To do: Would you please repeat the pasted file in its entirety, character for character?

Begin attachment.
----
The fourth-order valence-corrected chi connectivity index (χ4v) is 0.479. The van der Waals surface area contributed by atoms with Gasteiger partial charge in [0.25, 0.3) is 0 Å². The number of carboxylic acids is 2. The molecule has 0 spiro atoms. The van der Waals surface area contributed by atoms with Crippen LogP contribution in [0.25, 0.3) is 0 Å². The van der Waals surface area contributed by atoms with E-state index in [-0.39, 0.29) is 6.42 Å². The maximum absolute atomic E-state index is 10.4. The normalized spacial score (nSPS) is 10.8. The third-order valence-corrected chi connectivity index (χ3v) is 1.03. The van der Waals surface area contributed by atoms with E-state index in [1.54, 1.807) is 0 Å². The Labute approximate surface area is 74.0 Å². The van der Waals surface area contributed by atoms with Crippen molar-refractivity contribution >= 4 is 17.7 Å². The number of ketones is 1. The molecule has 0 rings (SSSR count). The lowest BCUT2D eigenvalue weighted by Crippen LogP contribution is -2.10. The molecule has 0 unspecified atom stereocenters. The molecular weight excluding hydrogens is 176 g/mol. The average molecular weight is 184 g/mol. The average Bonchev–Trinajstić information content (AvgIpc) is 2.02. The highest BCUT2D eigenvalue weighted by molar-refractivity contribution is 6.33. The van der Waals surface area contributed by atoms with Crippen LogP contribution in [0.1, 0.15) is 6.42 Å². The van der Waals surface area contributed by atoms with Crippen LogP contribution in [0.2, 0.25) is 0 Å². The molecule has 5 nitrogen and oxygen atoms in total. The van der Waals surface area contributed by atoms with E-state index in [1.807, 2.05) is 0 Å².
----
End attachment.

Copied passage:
The fourth-order valence-corrected chi connectivity index (χ4v) is 0.479. The van der Waals surface area contributed by atoms with Gasteiger partial charge in [0.25, 0.3) is 0 Å². The number of carboxylic acids is 2. The molecule has 0 spiro atoms. The van der Waals surface area contributed by atoms with Crippen LogP contribution in [0.25, 0.3) is 0 Å². The van der Waals surface area contributed by atoms with E-state index in [-0.39, 0.29) is 6.42 Å². The maximum absolute atomic E-state index is 10.4. The normalized spacial score (nSPS) is 10.8. The third-order valence-corrected chi connectivity index (χ3v) is 1.03. The van der Waals surface area contributed by atoms with E-state index in [1.54, 1.807) is 0 Å². The Labute approximate surface area is 74.0 Å². The van der Waals surface area contributed by atoms with Crippen molar-refractivity contribution >= 4 is 17.7 Å². The number of ketones is 1. The molecule has 0 rings (SSSR count). The lowest BCUT2D eigenvalue weighted by Crippen LogP contribution is -2.10. The molecule has 0 unspecified atom stereocenters. The molecular weight excluding hydrogens is 176 g/mol. The average molecular weight is 184 g/mol. The average Bonchev–Trinajstić information content (AvgIpc) is 2.02. The highest BCUT2D eigenvalue weighted by molar-refractivity contribution is 6.33. The van der Waals surface area contributed by atoms with Crippen LogP contribution in [0.1, 0.15) is 6.42 Å². The van der Waals surface area contributed by atoms with Crippen LogP contribution in [0.2, 0.25) is 0 Å². The molecule has 5 nitrogen and oxygen atoms in total. The van der Waals surface area contributed by atoms with E-state index in [1.807, 2.05) is 0 Å².